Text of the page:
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New Melanoma Regimens Fail to Improve on Interferon

New Melanoma Regimens Fail to Improve on Interferon

HAMBURG, Germany—Attempts to improve on interferon-based regimens for melanoma with alternative immuno-stimulant strategies are proving less successful than originally hoped, according to presentations at the 25th Congress of the European Society of Medical Oncology (ESMO).

IL-2 Disappointing

Adding high-dose interleukin-2 (IL-2) to a regimen of dacarbazine, cisplatin (Platinol), and interferon-alfa-2b (IFN, Intron A) has no significant effect on response rate or overall survival in patients with advanced melanoma, according to the first analysis of a trial conducted by the European Organization for Research and Treatment of Cancer (EORTC).

The EORTC trial, which involved 363 patients, ranks as the largest randomized study ever performed in metastatic melanoma.

Study enrollees received up to four cycles of dacarbazine (250 mg/m² on days 1 to 3), cisplatin (30 mg/m² on days 1 to 3), and IFN (10 MIU/m² on days 1 to 5), with or without intravenous IL-2, given according to a decrescendo schedule on days 4 to 9. Most of the participants had visceral metastases, and half had impaired performance status.

“The response rate according to World Health Organization criteria was rather low,” noted Ulrich Keilholz, MD, of Berlin, whose group developed the IL-2 decrescendo regimen. Objective responses were achieved in 24% of patients without IL-2 and 22% of patients with IL-2, “so there was clearly no difference” he said.

Dr. Keilholz stressed that the report is a first analysis, and, because of time pressure, approximately 20% of responses have not yet been verified by central review.

Disappointingly, after a median follow-up of 2.3 years, overall survival was the same in both treatment arms. Median survival in the EORTC study was 8.2 months.

However, a provocative finding emerged from an analysis of the survival data according to performance status, which was a prerandomization stratification variable. In patients with a baseline Karnofsky score of 100%—indicating no impairment in performance status—the survival data revealed a trend favoring IL-2.

“We need further follow-up in this group to see whether this trend may translate into a significant difference within the next 6 to 9 months,” Dr. Keilholz said. He stressed that multivariate analysis is the only way to confirm whether IL-2 affords any advantage in the good-prognosis subgroup. The EORTC will be pursuing additional studies of the potential role of IL-2 in advanced melanoma patients with unimpaired performance status.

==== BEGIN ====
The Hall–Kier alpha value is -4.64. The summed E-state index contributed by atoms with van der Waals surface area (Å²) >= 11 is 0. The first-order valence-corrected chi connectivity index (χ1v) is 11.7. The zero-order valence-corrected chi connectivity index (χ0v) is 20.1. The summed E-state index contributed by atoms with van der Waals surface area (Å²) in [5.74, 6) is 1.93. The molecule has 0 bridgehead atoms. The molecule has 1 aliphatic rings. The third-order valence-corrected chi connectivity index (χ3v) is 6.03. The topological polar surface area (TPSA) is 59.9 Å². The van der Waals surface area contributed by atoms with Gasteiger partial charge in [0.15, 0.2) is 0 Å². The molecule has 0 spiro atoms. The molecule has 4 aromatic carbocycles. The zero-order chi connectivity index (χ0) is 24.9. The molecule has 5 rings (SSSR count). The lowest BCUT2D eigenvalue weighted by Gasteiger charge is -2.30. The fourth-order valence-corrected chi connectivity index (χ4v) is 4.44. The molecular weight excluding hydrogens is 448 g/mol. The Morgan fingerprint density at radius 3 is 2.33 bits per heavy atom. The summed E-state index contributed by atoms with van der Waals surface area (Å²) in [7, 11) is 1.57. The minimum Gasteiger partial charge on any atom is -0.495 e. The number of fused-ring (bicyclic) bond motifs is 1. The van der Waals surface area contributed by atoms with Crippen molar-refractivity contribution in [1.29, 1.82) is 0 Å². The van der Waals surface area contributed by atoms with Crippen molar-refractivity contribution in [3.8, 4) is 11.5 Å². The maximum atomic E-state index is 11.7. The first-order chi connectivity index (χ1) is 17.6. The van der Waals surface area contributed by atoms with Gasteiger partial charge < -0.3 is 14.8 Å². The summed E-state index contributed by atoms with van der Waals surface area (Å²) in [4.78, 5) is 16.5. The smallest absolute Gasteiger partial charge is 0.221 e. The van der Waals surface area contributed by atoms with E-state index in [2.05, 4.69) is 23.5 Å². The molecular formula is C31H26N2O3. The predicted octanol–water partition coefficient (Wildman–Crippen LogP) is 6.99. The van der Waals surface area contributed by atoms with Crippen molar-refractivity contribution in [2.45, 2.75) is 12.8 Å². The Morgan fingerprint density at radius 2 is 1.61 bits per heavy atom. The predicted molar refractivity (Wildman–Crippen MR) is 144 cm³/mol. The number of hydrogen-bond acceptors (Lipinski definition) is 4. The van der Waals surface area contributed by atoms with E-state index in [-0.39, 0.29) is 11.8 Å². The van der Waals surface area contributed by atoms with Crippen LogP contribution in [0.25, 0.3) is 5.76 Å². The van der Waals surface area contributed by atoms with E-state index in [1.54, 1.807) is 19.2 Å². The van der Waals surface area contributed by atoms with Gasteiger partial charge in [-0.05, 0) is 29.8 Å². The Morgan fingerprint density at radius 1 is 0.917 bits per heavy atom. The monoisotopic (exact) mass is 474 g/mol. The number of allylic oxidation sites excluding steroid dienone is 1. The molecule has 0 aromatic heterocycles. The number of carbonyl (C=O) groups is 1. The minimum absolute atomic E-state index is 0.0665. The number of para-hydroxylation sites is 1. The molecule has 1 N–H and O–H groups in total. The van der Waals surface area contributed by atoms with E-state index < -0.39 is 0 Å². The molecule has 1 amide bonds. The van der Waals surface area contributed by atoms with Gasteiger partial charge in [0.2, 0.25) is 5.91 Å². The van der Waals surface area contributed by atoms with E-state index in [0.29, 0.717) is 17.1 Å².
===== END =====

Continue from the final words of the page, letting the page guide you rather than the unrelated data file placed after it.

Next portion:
Vaccine No Substitute for IFN

Vaccination with an antibody against GM2 ganglioside, a well-defined melanoma antigen, has failed to displace high-dose interferon-alfa-2b as the gold standard for high-risk resected stage IIB-III melanoma, said John Kirkwood, MD, of the University of Pittsburgh Cancer Institute. He reported the results of a recent US Intergroup phase III study.

The trial randomized 880 patients with T4 or node-positive disease to receive the so-called GMK vaccine, administered weekly for 4 weeks and thereafter every 12 weeks for 96 weeks, or high-dose IFN, given 5 days a week for 4 weeks and thereafter every other day for 48 weeks.

Although the GMK vaccine induced IgM antibodies in 87% of patients and IgG antibodies in 33%, immunologic efficacy did not translate into clinical benefit. Review of the data after 16 months of follow-up revealed significantly superior relapse-free survival and overall survival among patients on high-dose IFN.

“With 774 eligible patients, in this, our largest trial of high-dose IFN to date, 39% of patients on the vaccine relapsed vs 25% of those in the IFN group,” Dr. Kirkwood said. Mortality was 20.8% among the vaccine patients, compared with 13.5% among IFN-treated patients, he added.

The advantage of IFN relative to the vaccine was significant across all treatment strata, but was greatest in patients without nodal involvement. On the positive side, the GMK vaccine was considerably less toxic than IFN, and there was no evidence to suggest that it had any adverse effect on patient outcome.

“High-dose IFN is therefore reaffirmed as the standard of adjuvant therapy, as it has been in the United States for the last 5 years,” Dr. Kirkwood said.

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